While facilitating a planning session with a group of communities  as part of the Corridors of College Success Initiative, Luzelma Canales of the RGV Focus partnership in Rio Grande Valley made a profound summary statement that captured the heart of their work:

“We see what we do as making sure success – graduating from college – happens by design, not by chance.”

I had to sit with that insight for a bit. Success by design. What would that look like? What does that mean? We know a few things about how to get there – access to data, community ownership, building and sustaining the civic infrastructure that allows for truly personalized learning. But none of this can happen without building the capability of community leaders to drive real change.

Much has been made of the big data movement. As we noted in a recent piece, access to data and analytics is critical, but it is not enough to change how individuals, institutions, and systems operate to support the right pathways for all students to reach their full academic and social potential.

Evidence-based decision making is not sufficient to get to “success by design.”   To achieve improvement at scale and create better and more equitable systems, we need a host of partners across sectors working in alignment to meet the unique needs of a child. This can and does happen for a few lucky children. But if we want to reach “every child, cradle to career,” we have to strengthen the connections and partnerships across a community in smarter ways to anticipate needs and respond accordingly, continuously improving and implementing strategies that intentionally accelerate outcomes and narrow disparities.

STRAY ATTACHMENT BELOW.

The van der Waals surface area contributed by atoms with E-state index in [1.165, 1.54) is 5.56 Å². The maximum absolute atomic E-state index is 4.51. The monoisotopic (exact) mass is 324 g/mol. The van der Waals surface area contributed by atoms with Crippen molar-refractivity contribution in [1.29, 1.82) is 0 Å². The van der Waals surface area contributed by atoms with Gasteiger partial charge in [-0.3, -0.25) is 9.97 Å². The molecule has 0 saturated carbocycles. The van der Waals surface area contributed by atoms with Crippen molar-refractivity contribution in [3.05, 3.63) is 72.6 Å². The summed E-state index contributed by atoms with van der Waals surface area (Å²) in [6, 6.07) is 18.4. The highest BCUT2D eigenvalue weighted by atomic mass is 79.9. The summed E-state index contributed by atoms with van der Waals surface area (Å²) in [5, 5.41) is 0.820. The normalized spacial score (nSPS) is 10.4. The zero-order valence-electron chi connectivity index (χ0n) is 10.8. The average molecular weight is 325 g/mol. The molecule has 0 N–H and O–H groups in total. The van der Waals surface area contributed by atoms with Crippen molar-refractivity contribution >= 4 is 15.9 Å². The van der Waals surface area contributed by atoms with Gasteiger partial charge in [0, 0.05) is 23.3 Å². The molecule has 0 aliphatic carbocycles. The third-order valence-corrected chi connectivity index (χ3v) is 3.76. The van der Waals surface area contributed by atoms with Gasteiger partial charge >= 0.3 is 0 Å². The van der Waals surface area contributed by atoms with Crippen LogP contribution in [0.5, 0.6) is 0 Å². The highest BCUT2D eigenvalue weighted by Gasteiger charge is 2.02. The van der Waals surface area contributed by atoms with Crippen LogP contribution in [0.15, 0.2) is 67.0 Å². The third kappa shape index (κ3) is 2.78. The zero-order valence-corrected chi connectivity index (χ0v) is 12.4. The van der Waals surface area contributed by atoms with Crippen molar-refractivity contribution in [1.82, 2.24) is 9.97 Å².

How can we begin to work together to achieve better results?  We have much to learn from the health care sector and specifically the Institute for Healthcare Improvement on how they work with teams to cure diseases. They know how to turn data into actionable information to make better decisions. And they realized that in order to use this data, people require something much more purposeful and intentionally designed than traditional professional development: people need experiential learning and coaching, grounded in real work that can help them to build the necessary skills to get better results.

For the last 3 years, we have been working to build the capability of leaders across sectors to build and sustain the civic infrastructure required to improve community level outcomes through our Theory of Action. Building on that strong foundation, our big bet at StriveTogether over the next three years is to strengthen the capability of leaders across sectors at all levels to work together to use data to inform actions to change systems to get better results at scale. That will be the heart of all our work with the Cradle to Career Network. We have a learning framework to help develop a common understanding of the capabilities that must be cultivated in leaders working to create better and more equitable systems for every child.

Together, we’re building the muscles needed so every child in every community can achieve success by design, not by chance.

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High-quality preschool has the power to change lives, and provides a critical foundation for student success. That’s why when civic and business leaders in Montgomery County, Ohio learned that fewer than two out of five children entering kindergarten were truly ready, they decided to invest in increasing the number of children attending high-quality preschool in their area.

Championing the cause was Montgomery County Commissioner Debbie Lieberman, who saw the impact of high-quality preschool first hand for her own children. Relying on national data as well as local research into the long-lasting benefits of high-quality preschool, she and others are hard at work expanding a pilot program in Kettering, Ohio to parts of Dayton, Ohio, with hopes to bring universal preschool to the whole of Montgomery County within 10 years, increasing the number of children enrolled from 600 to 2,250.

You can read more about Lieberman’s work in StriveTogether’s latest #ImpactAgent story, a campaign that aims to celebrate people and organizations who have changed the way they do business every day, based on data, to improve the lives of students from cradle to career.